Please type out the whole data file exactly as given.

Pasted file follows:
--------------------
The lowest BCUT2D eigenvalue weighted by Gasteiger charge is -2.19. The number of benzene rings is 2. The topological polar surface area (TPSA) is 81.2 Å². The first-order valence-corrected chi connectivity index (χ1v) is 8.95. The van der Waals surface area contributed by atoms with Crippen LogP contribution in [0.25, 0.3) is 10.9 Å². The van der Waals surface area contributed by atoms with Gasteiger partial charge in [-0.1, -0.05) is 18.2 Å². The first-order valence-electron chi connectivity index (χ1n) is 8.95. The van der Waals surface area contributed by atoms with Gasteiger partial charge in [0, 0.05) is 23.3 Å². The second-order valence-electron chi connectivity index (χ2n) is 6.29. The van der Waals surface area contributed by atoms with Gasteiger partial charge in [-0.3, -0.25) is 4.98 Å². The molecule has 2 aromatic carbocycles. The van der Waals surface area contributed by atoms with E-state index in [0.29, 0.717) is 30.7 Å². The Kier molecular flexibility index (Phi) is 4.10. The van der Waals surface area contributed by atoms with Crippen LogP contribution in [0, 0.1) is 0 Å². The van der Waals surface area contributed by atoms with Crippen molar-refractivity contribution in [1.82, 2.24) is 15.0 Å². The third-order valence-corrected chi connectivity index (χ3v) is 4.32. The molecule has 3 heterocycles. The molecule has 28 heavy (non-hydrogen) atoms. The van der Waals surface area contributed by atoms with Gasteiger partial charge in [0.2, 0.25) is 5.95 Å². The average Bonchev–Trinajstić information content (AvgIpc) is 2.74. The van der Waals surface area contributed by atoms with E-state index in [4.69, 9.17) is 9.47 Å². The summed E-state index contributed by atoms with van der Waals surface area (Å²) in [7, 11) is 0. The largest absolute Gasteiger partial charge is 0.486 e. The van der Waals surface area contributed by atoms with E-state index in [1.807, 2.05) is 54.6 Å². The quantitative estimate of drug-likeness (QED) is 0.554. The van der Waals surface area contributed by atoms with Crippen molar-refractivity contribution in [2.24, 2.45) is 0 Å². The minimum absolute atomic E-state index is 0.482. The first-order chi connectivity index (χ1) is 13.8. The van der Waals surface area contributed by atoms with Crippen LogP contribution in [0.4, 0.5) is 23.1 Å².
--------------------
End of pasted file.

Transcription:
The lowest BCUT2D eigenvalue weighted by Gasteiger charge is -2.19. The number of benzene rings is 2. The topological polar surface area (TPSA) is 81.2 Å². The first-order valence-corrected chi connectivity index (χ1v) is 8.95. The van der Waals surface area contributed by atoms with Crippen LogP contribution in [0.25, 0.3) is 10.9 Å². The van der Waals surface area contributed by atoms with Gasteiger partial charge in [-0.1, -0.05) is 18.2 Å². The first-order valence-electron chi connectivity index (χ1n) is 8.95. The van der Waals surface area contributed by atoms with Gasteiger partial charge in [0, 0.05) is 23.3 Å². The second-order valence-electron chi connectivity index (χ2n) is 6.29. The van der Waals surface area contributed by atoms with Gasteiger partial charge in [-0.3, -0.25) is 4.98 Å². The molecule has 2 aromatic carbocycles. The van der Waals surface area contributed by atoms with E-state index in [0.29, 0.717) is 30.7 Å². The Kier molecular flexibility index (Phi) is 4.10. The van der Waals surface area contributed by atoms with Crippen LogP contribution in [0, 0.1) is 0 Å². The van der Waals surface area contributed by atoms with Crippen molar-refractivity contribution in [1.82, 2.24) is 15.0 Å². The third-order valence-corrected chi connectivity index (χ3v) is 4.32. The molecule has 3 heterocycles. The molecule has 28 heavy (non-hydrogen) atoms. The van der Waals surface area contributed by atoms with Gasteiger partial charge in [0.2, 0.25) is 5.95 Å². The average Bonchev–Trinajstić information content (AvgIpc) is 2.74. The van der Waals surface area contributed by atoms with E-state index in [4.69, 9.17) is 9.47 Å². The summed E-state index contributed by atoms with van der Waals surface area (Å²) in [7, 11) is 0. The largest absolute Gasteiger partial charge is 0.486 e. The van der Waals surface area contributed by atoms with E-state index in [1.807, 2.05) is 54.6 Å². The quantitative estimate of drug-likeness (QED) is 0.554. The van der Waals surface area contributed by atoms with Crippen molar-refractivity contribution in [2.24, 2.45) is 0 Å². The minimum absolute atomic E-state index is 0.482. The first-order chi connectivity index (χ1) is 13.8. The van der Waals surface area contributed by atoms with Crippen LogP contribution in [0.4, 0.5) is 23.1 Å².